Botox is a drug made from a neurotoxin known as “botulinum toxin”. It is used both in cosmetics procedures to remove wrinkles and medically in the treatment of muscular conditions.Botox is also sold commercially under the name “Vistabel”.
The bacterium that forms Botox is found in both forest and cultivated soil as well as in the sediment of lakes, streams and coasts. It can also be discovered in the intestines of fish and mammals as well as in the viscera of shellfish. These bacteria are harmless. The only issues that can occur is when the spores turn into actively growing cells. When the cells grow they overpopulate and thus die, which produces a neurotoxin known as “botulism”. This neurotoxin is lethal.The neurotoxin involved inthe production of Botox, botulinum toxin, is divided into eight types lettered from A to H. Subtypes A, B, E and F can cause human botulism. Type H has had its DNA sequence withheld from public databases, as no antidote for it is currently known.
How it works
It is important to remember that botulinum toxin is a deadly substance. Scientists believe that every human being on earth could be wiped out with just two kilos of it. Botox can result in botulism, a life-threatening condition.Botulinum toxin can be a valuable therapeutic protein, but the dosage has to be monitored carefully. It can be injected into humans in small doses. It works by stopping nerve cell signals from reaching the muscles, which paralyzes them.Nerves release a chemical messenger known as “acetylcholine” where the endings meet muscle cells, which allows the muscles to contract. Acetylcholine attaches on to the muscle cells’ receptors, which makes muscle cells shorten. Botox reduces abnormal muscle contraction, which allows muscles to loose stiffness. You can find out more here.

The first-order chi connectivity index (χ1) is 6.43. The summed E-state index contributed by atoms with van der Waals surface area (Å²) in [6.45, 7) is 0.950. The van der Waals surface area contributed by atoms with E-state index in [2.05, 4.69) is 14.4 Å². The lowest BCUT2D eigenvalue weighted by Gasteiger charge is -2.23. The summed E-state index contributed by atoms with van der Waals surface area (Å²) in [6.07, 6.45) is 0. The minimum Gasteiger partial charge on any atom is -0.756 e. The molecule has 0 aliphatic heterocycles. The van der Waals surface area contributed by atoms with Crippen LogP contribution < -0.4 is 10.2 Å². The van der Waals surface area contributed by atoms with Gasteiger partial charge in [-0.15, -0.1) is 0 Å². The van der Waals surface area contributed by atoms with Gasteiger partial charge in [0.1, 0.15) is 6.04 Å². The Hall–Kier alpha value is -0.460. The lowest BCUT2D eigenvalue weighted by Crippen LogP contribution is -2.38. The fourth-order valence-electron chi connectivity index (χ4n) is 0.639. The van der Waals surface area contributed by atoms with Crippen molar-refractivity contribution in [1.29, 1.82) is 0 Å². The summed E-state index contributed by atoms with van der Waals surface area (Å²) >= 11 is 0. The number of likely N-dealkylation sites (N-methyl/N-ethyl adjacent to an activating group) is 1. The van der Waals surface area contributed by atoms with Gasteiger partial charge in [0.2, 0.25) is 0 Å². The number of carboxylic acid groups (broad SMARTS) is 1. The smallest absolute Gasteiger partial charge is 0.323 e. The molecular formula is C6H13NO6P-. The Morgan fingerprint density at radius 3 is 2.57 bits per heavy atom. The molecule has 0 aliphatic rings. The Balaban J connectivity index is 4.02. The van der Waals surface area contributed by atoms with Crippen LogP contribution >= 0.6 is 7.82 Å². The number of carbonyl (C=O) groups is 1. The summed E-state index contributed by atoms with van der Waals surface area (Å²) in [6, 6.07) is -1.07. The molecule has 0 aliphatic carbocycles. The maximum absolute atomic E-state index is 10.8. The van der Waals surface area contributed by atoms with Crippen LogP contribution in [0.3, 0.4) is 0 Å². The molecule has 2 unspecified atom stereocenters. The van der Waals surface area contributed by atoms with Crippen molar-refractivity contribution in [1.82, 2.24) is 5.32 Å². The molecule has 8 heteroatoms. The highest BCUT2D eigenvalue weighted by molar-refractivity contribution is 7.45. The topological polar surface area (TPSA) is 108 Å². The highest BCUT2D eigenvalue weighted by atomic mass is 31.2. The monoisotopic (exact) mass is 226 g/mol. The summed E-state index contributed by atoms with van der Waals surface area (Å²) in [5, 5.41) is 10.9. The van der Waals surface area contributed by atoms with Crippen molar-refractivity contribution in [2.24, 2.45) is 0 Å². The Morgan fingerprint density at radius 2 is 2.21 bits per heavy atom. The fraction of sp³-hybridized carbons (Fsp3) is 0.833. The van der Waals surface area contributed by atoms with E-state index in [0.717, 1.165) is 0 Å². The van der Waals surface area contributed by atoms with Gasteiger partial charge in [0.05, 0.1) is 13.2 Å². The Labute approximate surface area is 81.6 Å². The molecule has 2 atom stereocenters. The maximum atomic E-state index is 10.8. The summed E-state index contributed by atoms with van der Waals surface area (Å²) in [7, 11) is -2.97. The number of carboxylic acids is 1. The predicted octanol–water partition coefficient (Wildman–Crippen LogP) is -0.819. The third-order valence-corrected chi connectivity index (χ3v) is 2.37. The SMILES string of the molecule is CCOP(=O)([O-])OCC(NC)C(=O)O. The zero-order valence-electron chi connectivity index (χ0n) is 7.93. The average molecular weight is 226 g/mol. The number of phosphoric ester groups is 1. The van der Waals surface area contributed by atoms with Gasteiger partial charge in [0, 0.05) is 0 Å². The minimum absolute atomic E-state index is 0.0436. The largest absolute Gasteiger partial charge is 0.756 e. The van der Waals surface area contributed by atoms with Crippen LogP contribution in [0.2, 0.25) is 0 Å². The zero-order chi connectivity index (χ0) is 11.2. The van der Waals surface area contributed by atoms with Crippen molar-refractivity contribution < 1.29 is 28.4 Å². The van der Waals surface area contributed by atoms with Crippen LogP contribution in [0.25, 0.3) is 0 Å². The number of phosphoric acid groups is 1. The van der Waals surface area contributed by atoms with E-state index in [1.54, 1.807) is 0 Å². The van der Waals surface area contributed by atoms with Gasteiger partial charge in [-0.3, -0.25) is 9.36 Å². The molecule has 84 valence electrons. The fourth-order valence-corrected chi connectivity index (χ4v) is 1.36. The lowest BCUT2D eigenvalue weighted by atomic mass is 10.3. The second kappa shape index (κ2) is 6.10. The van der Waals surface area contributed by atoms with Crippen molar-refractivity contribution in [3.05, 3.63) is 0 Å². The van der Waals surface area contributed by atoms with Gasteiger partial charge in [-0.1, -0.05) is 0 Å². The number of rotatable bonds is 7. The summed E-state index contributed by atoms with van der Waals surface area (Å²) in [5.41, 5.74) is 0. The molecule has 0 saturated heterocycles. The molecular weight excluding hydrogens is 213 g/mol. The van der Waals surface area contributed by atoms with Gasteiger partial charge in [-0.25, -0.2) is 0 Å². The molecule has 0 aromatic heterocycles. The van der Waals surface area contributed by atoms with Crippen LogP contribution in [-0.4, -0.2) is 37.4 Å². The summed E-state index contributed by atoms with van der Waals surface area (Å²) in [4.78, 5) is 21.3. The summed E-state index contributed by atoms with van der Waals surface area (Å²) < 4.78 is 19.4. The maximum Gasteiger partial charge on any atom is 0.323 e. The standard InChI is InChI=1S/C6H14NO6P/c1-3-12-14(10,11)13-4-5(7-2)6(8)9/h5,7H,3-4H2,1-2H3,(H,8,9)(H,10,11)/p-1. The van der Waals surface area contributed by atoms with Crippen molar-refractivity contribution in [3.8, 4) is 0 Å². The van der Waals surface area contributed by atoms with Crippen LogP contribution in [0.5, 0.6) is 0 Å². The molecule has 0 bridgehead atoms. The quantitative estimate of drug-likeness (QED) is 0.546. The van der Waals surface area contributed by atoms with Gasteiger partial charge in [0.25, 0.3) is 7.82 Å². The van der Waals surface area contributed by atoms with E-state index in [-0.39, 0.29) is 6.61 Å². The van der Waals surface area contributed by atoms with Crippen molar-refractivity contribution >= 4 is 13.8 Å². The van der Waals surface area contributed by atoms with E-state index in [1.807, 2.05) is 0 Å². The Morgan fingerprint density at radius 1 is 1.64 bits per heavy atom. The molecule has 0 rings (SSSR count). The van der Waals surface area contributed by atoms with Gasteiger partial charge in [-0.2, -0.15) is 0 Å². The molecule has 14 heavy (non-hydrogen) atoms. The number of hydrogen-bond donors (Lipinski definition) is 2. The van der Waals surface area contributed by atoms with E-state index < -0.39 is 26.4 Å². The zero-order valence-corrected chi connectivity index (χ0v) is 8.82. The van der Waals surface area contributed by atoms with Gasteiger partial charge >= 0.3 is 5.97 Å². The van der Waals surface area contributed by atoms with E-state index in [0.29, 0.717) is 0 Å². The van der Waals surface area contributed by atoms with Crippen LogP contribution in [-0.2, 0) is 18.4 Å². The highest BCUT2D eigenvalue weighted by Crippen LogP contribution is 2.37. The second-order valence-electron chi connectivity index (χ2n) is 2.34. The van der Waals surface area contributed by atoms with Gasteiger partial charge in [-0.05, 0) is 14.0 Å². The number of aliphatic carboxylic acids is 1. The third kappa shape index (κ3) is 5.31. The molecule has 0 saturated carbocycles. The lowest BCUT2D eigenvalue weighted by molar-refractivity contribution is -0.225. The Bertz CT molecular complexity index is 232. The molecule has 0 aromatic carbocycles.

Botox is most famously used as a product that can remove wrinkles and lines in aged faces. It can also treat over 20 medical conditions, ranging from chronic migraines through to an overactive bladder.
Botox, in powdered form, is diluted in a saline solution and then injected into the neuromuscular tissue. This takes between one to three days to come into effect, disrupting the synaptosmal process. Some individuals will need as much as five days forthe Botox to come into effect, although this is rare.Pregnant or lactating women should not use botulinum toxin.
Side effects that can be caused by the application of Botox include nausea, ptosis of the upper lids and brows, dysphagia, hives and rashes.